Exploratory & Pilot Projects
As of January 2012
Enrollment Management, the CIO, the Provost and the Vice Provost for Teaching and Learning are facilitating a pilot program to reduce the cost of textbooks for students. The pilot is in conjunction with McGraw Hill publishers, and uses CourseLoad, an eText initiative. The pilot will involve ten class sections and a maximum of 1000 students in the Spring semester. Course texts will be provided free for the students to read, annotate and print eTexts via any browser, tablet, or smart phone that supports HTML5. Some details are still being worked out. Several faculty have already been contacted to participate in this fast-moving project. More information on the eText Pilot.
WiScholar Pilot Project
WiScholar is a tool that provides collaborative teaching and learning spaces for instructors, groups, and courses. It provides an easy way to create/publish open access web content, while still allowing for privacy setting; and a space for people to post, comment and self-organize around thoughts, ideas, media, and content. The limited pilot will begin spring semester 2011 and will end spring semester 2012. For more information, email Timmo Dugdale or visit http://wischolar.wisc.edu.
Improving IT Governance
The project has addressed a new charter and principles for the Madison Technical Advisory Group (MTAG) and created a cross-representational Information Technology Committee (ITC) with other campus groups including ComETS, Network Advisory Group (NAG), Campus Technical Issues Group (CTIG) and MTAG. The project is on hold pending the startup of an Administrative Excellence effort in this area. The Huron Group, contracted by UW-Madison to conduct the campus efficiency study, cited campus IT governance as an issue that should be addressed. Although it is not among the first five priorities and teams, it will be addressed in the second wave.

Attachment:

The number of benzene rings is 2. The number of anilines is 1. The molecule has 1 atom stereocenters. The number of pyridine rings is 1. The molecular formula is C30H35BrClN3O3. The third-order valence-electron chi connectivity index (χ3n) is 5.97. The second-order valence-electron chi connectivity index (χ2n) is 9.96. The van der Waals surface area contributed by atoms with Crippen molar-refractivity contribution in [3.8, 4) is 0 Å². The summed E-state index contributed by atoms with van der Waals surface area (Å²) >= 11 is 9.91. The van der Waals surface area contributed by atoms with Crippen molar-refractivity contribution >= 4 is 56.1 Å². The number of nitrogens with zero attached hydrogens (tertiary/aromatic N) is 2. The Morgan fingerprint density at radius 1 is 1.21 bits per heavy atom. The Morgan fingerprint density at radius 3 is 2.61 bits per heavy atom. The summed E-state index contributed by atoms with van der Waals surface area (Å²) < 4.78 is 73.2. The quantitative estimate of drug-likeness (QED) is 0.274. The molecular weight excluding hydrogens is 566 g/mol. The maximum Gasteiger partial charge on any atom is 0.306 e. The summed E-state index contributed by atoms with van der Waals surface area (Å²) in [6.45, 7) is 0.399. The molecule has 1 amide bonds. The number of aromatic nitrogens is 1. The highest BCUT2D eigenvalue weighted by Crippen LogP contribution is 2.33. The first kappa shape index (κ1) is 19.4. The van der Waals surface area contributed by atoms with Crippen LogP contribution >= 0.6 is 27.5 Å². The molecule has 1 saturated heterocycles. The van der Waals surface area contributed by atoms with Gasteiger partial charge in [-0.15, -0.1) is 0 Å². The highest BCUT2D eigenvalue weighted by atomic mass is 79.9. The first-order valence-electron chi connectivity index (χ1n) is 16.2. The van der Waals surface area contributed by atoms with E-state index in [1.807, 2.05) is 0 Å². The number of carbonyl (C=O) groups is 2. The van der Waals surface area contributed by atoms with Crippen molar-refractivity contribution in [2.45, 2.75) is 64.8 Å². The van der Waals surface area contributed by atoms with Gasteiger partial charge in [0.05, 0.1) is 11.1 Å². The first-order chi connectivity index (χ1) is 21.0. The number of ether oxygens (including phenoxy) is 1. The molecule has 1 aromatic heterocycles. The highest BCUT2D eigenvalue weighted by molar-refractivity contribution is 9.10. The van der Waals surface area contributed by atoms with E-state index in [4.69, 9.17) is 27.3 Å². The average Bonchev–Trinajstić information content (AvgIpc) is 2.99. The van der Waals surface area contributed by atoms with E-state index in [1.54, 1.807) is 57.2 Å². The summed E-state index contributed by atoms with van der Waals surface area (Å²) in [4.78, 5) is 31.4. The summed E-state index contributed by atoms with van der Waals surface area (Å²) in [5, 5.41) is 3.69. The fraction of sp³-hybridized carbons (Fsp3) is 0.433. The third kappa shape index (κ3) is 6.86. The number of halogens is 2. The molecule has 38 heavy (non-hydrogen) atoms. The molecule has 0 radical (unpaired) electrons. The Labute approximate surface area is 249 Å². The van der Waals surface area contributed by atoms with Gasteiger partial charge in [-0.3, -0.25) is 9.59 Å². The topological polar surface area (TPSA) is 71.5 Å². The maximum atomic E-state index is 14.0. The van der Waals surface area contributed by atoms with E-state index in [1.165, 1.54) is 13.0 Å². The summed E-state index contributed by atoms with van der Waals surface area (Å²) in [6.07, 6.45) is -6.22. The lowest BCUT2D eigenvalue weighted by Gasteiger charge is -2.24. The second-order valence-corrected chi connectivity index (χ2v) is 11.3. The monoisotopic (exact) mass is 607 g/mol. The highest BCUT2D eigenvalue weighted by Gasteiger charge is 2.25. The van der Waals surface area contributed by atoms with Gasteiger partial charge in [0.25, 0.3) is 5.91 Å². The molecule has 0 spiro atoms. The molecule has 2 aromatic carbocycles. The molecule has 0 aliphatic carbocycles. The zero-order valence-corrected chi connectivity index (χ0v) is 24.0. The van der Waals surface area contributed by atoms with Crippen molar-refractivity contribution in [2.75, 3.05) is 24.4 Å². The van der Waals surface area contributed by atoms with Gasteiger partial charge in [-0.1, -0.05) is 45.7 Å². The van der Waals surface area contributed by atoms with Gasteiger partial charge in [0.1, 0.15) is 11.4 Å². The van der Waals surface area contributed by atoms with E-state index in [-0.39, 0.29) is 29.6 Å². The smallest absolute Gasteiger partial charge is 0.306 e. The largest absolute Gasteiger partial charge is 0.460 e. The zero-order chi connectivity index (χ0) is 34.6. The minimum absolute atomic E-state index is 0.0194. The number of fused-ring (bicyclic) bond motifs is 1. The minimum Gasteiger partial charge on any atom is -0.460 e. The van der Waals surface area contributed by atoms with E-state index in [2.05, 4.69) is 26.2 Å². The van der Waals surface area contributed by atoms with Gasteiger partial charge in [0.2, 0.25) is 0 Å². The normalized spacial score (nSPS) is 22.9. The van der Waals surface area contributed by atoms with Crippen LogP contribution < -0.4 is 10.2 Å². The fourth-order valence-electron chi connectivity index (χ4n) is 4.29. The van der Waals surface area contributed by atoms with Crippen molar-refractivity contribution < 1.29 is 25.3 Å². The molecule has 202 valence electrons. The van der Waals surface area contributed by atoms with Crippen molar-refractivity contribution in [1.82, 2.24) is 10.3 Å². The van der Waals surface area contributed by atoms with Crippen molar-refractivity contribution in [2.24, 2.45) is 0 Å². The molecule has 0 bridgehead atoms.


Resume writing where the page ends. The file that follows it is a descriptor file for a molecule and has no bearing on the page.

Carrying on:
Lecture Capture Service for General Assignment Classrooms
Instructors teaching in one of fifteen General Assignment Classrooms will have the option to use Lecture Capture to record their lecture content for a course. Students can view these lectures through streaming video. Recorded lectures help students to review the material, unravel difficult concepts, double-check their notes, and spend more time getting a fuller understanding of the lecture content. Students can view these lectures on their own time and also review a prior lecture to prepare for the next one.To determine if the classroom Lecture Capture technology is a good fit for you or to get started with Lecture Capture, please make an appointment with a Learning Technology Consultant at DoIT - Academic Technology. Email firstname.lastname@example.org call 262-5667 to schedule a time to talk. Visit https://academictech.doit.wisc.edu/ideas/lc for more information.
This initiative received funding and support through the Student Information Technology Initiative Advisory Committee (SITIAC).
Electronic Lab Notebook ProjectThe Office of the CIO, DoIT, WARF, and the College of Agriculture and Life Sciences are conducting an Electronic Lab Notebook (ELN) pilot during January - April, 2012. The goal of the pilot is to understand if ELNs are useful to UW researchers from various disciplines who work in a in variety of research settings/environments. Approximately 50 researchers will use ELN software to document their research for 3 months. Their feedback on the value of ELNs for data/intellectual property management, record keeping, and collaboration will be summarized and shared with campus. If this pilot study indicates that ELNs are useful to researchers, we will be investigating funding and hosting/support models to make them more widely available on campus.